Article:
James Jerry Hardy is known as "J" to his parents, Mark and Susie, and nearly was named Jerry Jeter (after a great-grandfather) when he was born in 1982. Mark Hardy was a promising pitcher in his youth but somewhere along the line switched to tennis, and ranked in the world's top 300 professional players at one point. He's a teaching pro today. Susie Hardy was the most talented athlete in the family until J.J. came along, rising in the amateur golf ranks before an injury derailed her promising career.
Hardy's older brother, Logan, was a solid pitcher as well, but J.J. stood out, not only in baseball but in other sports. His grandfather, James, was the first to see that J.J. had a chance to play his way out of Tucson.
J.J. was 9 at the time.
"From the time he was a little kid, he just saw everything differently," Mark Hardy said. "As a tennis pro, I can see talent, and I am paid to see talent in kids. I think J's talent is knowing his place in space. You'll never see a third baseman lining him up. He has a sense of where everything is going to be going on.
"You could see that early on. When he was playing soccer when he was 6, the other kids would be bunched together, but 'J' would wait over to the side. All of a sudden the ball would pop out and he would be gone.
"Later I would say, 'How did you know it was going to be there?' He said he didn't know. He just always had a sense."
That's not to say everything has come easy. In his fourth season in the Brewers' Minor League chain, Hardy was already in Triple-A, hitting .277 with four homers through 26 games with the Indianapolis Indians when injury struck. He tried to check his swing on a pitch and dislocated his left shoulder, tore his labrum and killed his season. He underwent surgery and lived for a while with mom and dad in Tucson, rarely leaving his bedroom.
"It's like, you're touching your goal, and all of a sudden it's gone," Mark Hardy said. "He just sat in the house for weeks at a time in a dark room."
A month after J.J. was hurt, Logan Hardy returned from serving in Iraq with the U.S. Army and mired in his own funk. J.J. and Logan moved up to J.J.'s place in Tempe, about 100 miles north of the family home, where they bunkered down.
"Logan was pretty well suffering from post-traumatic stress [disorder]," Mark Hardy said. "They closed the shades and would sit in the house, sit in the Jacuzzi. Go inside and call out for dinner. Nobody saw them for the longest time.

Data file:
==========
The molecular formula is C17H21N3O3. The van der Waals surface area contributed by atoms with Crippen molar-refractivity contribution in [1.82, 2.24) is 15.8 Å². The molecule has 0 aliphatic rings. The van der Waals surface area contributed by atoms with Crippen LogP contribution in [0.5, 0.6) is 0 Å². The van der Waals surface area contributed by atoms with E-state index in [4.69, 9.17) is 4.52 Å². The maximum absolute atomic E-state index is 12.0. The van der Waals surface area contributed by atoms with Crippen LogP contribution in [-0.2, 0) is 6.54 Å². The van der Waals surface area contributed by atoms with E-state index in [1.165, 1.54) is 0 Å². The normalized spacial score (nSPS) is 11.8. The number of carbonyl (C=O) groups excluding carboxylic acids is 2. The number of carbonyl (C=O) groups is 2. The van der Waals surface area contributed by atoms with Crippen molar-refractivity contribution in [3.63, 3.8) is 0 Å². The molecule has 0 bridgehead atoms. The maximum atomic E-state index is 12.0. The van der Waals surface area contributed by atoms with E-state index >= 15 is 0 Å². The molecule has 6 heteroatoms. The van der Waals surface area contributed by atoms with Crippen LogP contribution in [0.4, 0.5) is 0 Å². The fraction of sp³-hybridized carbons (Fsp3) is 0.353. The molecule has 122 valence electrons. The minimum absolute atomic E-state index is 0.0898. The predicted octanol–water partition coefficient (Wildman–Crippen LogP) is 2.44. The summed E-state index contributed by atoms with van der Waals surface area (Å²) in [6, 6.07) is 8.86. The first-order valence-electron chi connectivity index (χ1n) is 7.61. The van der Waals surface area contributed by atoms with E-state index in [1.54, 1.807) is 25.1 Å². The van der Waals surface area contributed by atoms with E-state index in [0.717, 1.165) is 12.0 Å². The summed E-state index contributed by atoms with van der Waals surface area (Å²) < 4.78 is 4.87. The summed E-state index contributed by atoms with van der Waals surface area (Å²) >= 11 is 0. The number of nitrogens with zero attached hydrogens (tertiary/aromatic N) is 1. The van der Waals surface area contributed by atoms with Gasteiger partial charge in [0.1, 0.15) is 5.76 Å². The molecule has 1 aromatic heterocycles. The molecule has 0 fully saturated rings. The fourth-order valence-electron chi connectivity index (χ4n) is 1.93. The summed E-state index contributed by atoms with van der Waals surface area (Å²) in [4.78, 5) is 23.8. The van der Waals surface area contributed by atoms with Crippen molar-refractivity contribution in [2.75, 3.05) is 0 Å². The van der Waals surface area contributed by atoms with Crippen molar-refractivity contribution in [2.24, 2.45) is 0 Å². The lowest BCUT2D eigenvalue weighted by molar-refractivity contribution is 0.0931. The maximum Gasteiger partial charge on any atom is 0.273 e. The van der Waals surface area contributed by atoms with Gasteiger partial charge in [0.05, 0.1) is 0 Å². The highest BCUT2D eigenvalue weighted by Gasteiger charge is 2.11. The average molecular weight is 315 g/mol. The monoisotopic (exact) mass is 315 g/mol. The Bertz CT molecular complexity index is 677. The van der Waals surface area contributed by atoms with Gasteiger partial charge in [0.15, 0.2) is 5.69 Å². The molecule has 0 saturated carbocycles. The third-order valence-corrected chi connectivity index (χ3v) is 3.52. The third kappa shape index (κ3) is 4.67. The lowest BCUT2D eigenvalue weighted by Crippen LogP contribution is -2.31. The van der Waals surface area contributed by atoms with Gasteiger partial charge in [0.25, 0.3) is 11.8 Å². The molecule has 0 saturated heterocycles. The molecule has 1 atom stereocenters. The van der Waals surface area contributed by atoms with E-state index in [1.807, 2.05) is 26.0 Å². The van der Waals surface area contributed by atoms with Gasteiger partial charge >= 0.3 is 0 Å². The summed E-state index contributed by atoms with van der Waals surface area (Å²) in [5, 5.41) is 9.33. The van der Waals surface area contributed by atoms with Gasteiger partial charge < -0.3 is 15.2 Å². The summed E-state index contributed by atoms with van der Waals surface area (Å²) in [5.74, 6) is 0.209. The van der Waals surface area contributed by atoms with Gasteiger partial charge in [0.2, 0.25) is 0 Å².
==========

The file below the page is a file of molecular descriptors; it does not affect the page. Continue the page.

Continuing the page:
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"Then they gradually started coming out. I think they both recovered together. They both came out of it perfectly. Without each other, I don't know how that would have worked. I think 'J' saw that what Logan went through was a lot tougher than what he was going through. I believe that helped him a lot."
Hardy was still hurting physically the following spring, but he was penciled in as the Brewers' Opening Day shortstop anyway. He was batting below .200 deep into July, and Brewers manager Ned Yost faced increasing pressure from above to ship Hardy back to the Minors.
Yost stuck with his young shortstop, who rebounded to bat .308 after the All-Star break and finished with a .247 average. He headed into 2006 with a renewed confidence but then suffered another May injury, tearing up his ankle sliding into Phillies catcher Sal Fasano. Hardy later abandoned an attempt to rehab the injury and went under the knife for the second time in two years.
Given his long injury history, no one saw Hardy's 2007 season coming. He was the team's player of the month for April, and was leading the Majors in home runs into May. The Hardys were watching back in Tucson.
"We were just laughing," Mark Hardy said. "We would be sitting there in the living room watching the game and it was like, 'He just hit another one!' I had seen him go through streaks like that in Little League, Pony ball, where every third swing of the bat he would hit a home run. But in high school he wasn't that kind of hitter, so it was a shock to us to see him hit that many.
"All of a sudden, there we were sitting in the stands at the All-Star Game. It was a fun year."
Hardy was one of four Brewers on the National League All-Star squad, and despite a bit of a second-half swoon, he finished with a .277 average, 26 home runs and 80 RBIs. He has said that the good times were actually more unnerving than the bad, which did not surprise Yost.
"Until you understand who you are, you just keep waiting for the goodness to end," Yost said, "instead of understanding that it doesn't end. You realize that the highs aren't so great and the lows aren't so low. You just play, keep it leveled out."
Just as important to his statistical breakthrough was the fact Hardy played in 151 games.
He's on track again this spring, though his preparations hit a snag in late January when Hardy threw out his back during a workout. It happened just as Hardy and the Brewers were working on contract terms, but he went through a battery of extra tests and was deemed healthy. He bought a Swedish foam bed and says it has made a difference.
"There's nothing in the back of my head like last year, when I was coming off an injury," Hardy said. "I've felt pretty comfortable here for a couple of years now. I think it's going to be a good year."